Elections Reshuffle Infotech Policy Lineup
Sen. John McCain, R-Ariz., will get the gavel at the Senate Commerce Committee following the Nov. 5 defeat of the current chairman, Sen. Larry Pressler, R-S.D., who ended up 2 percentage points behind South Dakota Democrat Tim Johnson.
McCain's ascension may be good news or bad news for the infotech industry. Like Pressler, he supports free-market reform of spectrum management, but he would go further. McCain was one of five senators who voted against the telecom reform act because it did not go far enough. Thus, he would likely charge broadcasters for use of TV spectrum.
In Nebraska, Republican Chuck Hagel came from behind to defeat Gov. Ben Nelson for Nebraska's open Senate seat. He's likely to attract much attention from the infotech industry because he co-founded Vanguard Cellular Systems and he ran McCarthy & Co., an investment banking firm. He's now trying to persuade his Republican colleagues to give him a seat on the Senate Commerce, Science and Transportation Committee.
But other infotech executives failed to clear the Senate election hurdle. Democrat Mark Warner, who lost to incumbent Sen. John Warner, R-Va., spent more than $7 million of his money to amass 1.1 million votes -- that's roughly $6 per vote. Meanwhile, Democratic infotech businessman Tom Bruggere lost his Washington state race against local Republican politician Gordon Smith.
Watch for the return of Mark Warner in 2000, when he may try to snatch the Democratic nomination away from Sen. Chuck Robb, D-Va. If Warner runs in 2000, he may face Fairfax Republican Rep. Tom Davis, forcing Northern Virginia's infotech community to choose between two of its favorite politicos.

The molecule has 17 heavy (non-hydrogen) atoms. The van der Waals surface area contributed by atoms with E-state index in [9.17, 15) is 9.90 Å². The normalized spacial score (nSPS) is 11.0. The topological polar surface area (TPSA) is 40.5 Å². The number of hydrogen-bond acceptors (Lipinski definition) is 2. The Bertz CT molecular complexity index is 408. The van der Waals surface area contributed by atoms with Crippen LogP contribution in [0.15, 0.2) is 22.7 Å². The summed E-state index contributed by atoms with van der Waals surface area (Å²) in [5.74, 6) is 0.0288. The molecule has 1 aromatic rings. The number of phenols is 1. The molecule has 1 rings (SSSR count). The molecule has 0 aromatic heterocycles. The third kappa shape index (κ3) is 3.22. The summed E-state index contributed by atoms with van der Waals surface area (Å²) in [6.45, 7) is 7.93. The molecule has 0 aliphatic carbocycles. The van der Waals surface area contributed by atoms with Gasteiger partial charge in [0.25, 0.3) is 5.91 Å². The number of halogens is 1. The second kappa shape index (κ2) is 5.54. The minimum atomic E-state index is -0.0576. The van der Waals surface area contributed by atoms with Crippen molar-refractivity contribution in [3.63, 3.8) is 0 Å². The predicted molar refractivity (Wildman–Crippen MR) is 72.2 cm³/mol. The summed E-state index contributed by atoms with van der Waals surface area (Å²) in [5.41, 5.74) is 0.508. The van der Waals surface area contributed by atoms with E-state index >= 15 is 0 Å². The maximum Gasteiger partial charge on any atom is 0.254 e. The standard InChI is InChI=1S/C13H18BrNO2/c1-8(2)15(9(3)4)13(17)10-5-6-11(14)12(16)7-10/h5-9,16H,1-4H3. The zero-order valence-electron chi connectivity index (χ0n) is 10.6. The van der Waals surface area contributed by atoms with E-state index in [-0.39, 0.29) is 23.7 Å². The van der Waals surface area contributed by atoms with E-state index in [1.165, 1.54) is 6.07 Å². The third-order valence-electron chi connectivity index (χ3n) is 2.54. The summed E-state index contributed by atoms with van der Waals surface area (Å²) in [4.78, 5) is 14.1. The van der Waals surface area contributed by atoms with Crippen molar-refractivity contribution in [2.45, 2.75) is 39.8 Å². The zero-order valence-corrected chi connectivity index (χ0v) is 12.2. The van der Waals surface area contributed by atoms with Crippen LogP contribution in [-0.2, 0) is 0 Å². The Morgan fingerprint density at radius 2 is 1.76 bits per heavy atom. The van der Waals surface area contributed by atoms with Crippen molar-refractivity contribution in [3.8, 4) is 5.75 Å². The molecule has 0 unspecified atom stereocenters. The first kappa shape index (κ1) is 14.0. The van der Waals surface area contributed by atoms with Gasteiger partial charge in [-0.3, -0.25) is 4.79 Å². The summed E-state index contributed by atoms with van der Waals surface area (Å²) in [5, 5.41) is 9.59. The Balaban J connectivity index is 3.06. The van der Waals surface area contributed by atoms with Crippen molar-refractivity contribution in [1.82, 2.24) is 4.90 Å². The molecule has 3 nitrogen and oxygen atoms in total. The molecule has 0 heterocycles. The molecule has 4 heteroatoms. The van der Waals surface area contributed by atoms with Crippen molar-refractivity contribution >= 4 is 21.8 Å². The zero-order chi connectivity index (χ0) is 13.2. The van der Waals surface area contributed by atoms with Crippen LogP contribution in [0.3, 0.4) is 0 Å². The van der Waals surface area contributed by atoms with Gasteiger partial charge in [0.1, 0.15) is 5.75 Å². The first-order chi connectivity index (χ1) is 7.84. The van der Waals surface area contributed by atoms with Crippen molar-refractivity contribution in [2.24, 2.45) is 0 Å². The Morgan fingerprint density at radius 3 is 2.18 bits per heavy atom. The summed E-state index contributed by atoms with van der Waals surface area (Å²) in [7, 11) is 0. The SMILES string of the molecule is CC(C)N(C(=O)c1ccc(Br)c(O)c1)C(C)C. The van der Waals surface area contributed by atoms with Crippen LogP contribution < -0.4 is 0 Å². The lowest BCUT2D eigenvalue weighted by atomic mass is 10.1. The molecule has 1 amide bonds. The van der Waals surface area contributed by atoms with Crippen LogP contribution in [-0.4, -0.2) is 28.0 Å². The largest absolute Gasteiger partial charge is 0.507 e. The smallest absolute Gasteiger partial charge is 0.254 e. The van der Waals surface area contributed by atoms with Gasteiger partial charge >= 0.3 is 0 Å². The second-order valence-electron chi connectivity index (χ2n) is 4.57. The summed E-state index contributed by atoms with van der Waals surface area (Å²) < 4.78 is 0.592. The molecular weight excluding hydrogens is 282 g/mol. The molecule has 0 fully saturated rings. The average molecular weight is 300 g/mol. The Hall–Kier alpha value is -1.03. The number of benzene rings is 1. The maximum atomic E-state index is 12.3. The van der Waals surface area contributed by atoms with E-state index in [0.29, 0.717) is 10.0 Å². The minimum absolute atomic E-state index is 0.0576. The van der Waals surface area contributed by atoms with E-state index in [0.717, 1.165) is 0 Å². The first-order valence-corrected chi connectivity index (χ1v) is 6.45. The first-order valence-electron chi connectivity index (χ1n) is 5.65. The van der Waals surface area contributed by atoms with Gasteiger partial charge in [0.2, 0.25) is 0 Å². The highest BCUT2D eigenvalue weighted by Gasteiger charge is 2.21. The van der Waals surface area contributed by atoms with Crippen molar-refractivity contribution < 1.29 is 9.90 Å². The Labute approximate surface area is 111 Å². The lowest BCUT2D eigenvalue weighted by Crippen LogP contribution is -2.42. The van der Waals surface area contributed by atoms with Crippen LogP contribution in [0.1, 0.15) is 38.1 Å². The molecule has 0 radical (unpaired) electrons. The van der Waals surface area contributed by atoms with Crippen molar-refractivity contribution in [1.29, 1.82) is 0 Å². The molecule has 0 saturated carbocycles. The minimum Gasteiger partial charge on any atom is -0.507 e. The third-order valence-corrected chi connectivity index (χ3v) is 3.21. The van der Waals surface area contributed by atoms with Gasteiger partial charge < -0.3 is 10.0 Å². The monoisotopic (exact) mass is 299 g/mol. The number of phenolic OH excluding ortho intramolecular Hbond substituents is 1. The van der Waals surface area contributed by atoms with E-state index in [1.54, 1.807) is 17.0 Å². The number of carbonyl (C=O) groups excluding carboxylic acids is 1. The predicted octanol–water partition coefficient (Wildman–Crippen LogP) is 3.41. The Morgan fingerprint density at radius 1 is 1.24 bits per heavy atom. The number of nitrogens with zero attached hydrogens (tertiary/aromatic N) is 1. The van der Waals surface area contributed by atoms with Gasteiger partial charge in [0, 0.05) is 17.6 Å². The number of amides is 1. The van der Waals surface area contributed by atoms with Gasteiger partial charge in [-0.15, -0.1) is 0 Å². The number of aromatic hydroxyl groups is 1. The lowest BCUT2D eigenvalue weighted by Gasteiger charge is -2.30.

In January, Nebraska's Hagel replaces liberal Republican Sen. Mark Hatfield, underscoring the stiffer conservatism of the new GOP senators. Given the slimmed-down GOP majority and chastened ambitions of the House Republicans, Hagel and other younger conservatives in the Senate may set the rhetorical tone for the GOP during the next two years. However, if the 45 Democrat senators can stay united, they can work with President Clinton to stop any GOP legislation they oppose.
In the House, there's a game of musical chairs to complete before any laws are considered. The departure of Rep. Bob Walker, R-Pa., should allow Rep. James Sensenbrenner, R-Wis., to take over the House Science Committee. Rep. Dan Burton, R-Ind., seems to have won the House Government Reform Committee following the retirement of Rep. William Clinger, R-Pa. Rep. Joel Hefley, R-Colo., will likely take the reins at the House Small Business Committee, following the retirement of Rep. Jan Meyers, R-Kan. Also, Rep. Billy Tauzin, D-La., takes over the telecommunications panel of the House Commerce Committee.